Denitrification and hydrologic transient storage in a glacial meltwater stream, McMurdo Dry Valleys, Antarctica

Gooseff, Michael N., Diane M. McKnight, Robert L. Runkel, John H. Duff

Limnol. Oceanogr., 49(5), 2004, 1884-1895 | DOI: 10.4319/lo.2004.49.5.1884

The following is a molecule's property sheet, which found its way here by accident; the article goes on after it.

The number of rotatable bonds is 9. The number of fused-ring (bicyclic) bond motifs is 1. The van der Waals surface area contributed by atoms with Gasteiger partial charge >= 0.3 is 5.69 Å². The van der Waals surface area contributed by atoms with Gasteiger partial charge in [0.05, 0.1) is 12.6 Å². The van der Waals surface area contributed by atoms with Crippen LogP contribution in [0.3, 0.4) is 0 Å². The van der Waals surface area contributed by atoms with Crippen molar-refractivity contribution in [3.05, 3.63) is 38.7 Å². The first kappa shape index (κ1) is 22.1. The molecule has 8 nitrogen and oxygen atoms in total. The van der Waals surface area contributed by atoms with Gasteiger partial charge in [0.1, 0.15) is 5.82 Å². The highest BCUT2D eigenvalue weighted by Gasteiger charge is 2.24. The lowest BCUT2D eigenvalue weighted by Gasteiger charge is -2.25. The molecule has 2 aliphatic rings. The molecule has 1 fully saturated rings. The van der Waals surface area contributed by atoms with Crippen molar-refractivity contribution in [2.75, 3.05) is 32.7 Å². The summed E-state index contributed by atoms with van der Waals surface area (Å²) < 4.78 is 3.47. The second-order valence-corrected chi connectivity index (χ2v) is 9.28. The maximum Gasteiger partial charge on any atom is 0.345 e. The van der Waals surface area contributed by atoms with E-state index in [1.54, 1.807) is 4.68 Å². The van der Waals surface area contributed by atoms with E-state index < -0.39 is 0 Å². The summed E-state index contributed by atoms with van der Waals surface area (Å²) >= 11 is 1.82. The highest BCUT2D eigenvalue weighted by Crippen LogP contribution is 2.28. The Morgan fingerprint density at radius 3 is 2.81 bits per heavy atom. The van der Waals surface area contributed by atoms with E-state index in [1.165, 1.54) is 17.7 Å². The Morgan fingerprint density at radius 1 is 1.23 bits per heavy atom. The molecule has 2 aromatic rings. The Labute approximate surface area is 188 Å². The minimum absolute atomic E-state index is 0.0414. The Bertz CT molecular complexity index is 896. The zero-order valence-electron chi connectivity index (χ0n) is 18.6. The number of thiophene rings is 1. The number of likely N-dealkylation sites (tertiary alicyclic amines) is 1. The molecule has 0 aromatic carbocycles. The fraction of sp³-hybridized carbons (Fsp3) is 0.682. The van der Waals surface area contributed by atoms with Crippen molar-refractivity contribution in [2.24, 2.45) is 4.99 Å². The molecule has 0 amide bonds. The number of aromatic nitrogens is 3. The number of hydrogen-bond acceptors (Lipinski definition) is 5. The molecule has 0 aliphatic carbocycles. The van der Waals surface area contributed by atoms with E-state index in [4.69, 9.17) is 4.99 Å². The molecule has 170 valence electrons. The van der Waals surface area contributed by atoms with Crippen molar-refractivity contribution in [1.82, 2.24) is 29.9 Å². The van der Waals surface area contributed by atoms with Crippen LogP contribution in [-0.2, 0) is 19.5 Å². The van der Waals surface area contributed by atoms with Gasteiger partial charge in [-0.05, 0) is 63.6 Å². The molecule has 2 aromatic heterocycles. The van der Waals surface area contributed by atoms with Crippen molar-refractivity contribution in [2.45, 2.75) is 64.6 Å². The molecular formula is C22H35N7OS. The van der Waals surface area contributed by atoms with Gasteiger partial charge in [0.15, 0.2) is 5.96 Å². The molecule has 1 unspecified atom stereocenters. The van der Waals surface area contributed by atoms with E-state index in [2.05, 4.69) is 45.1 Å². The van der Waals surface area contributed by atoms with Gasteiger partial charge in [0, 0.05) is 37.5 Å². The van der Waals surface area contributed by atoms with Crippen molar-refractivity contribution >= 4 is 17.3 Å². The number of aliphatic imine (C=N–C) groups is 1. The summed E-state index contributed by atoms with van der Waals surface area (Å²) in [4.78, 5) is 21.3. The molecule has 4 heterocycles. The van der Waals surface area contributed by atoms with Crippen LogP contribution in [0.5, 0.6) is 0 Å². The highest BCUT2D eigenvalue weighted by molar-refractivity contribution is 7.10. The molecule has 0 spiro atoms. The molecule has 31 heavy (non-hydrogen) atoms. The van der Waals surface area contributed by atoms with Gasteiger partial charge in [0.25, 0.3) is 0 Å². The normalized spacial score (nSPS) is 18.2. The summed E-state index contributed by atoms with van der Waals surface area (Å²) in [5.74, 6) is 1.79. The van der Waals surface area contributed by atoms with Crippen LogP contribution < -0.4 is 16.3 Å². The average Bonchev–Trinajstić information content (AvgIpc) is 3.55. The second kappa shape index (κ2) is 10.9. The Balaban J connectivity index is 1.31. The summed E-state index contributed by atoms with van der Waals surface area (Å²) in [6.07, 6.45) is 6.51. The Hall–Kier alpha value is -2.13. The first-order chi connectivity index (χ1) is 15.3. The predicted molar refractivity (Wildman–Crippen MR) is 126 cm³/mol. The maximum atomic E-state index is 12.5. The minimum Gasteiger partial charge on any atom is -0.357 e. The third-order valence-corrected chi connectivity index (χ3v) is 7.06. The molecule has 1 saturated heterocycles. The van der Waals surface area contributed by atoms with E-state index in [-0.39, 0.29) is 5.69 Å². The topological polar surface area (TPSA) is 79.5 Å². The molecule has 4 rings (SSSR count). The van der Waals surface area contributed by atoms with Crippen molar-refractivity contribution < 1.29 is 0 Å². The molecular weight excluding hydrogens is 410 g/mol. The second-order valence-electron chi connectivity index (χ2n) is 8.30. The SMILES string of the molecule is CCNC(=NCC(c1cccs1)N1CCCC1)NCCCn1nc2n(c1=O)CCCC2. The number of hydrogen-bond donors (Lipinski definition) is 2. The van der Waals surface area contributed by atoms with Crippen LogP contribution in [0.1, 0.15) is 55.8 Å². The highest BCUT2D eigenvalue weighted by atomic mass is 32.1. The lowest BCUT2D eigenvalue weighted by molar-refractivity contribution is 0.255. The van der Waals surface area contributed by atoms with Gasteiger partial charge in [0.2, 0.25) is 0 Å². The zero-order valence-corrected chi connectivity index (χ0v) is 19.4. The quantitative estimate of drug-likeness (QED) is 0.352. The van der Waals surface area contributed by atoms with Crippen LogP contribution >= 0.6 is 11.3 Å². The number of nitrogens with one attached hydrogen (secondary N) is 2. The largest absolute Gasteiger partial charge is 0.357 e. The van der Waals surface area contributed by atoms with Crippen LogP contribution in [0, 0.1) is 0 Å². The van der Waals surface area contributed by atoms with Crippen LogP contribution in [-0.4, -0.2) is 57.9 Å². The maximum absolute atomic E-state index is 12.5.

ABSTRACT: In extreme environments, retention of nutrients within stream ecosystems contributes to the persistence of aquatic biota and continuity of ecosystem function. In the McMurdo Dry Valleys, Antarctica, many glacial meltwater streams flow for only 5-12 weeks a year and yet support extensive benthic microbial communities. We investigated NO3- uptake and denitrification in Green Creek by analyzing small-scale microbial mat dynamics in mesocosms and reach-scale nutrient cycling in two whole-stream NO3- enrichment experiments. Nitrate uptake results indicated that microbial mats were nitrogen (N)-limited, with NO3- uptake rates as high as 16 nmol N cm-2 h-1. Denitrification potentials associated with microbial mats were also as high as 16 nmol N cm-2 h-1. During two whole-stream NO3--enrichment experiments, a simultaneous pulse of NO2- was observed in the stream water. The one-dimensional solute transport model with inflow and storage was modified to simulate two storage zones: one to account for short time scale hydrologic exchange of stream water into and out of the benthic microbial mat, the other to account for longer time scale hydrologic exchange with the hyporheic zone. Simulations indicate that injected NO3- was removed both in the microbial mat and in the hyporheic zone and that as much as 20% of the NO3- that entered the microbial mat and hyporheic zone was transformed to NO2- by dissimilatory reduction. Because of the rapid hydrologic exchange in microbial mats, it is likely that denitrification is limited either by biotic assimilation, reductase limitation, or transport limitation (reduced NO2- is transported away from reducing microbes).

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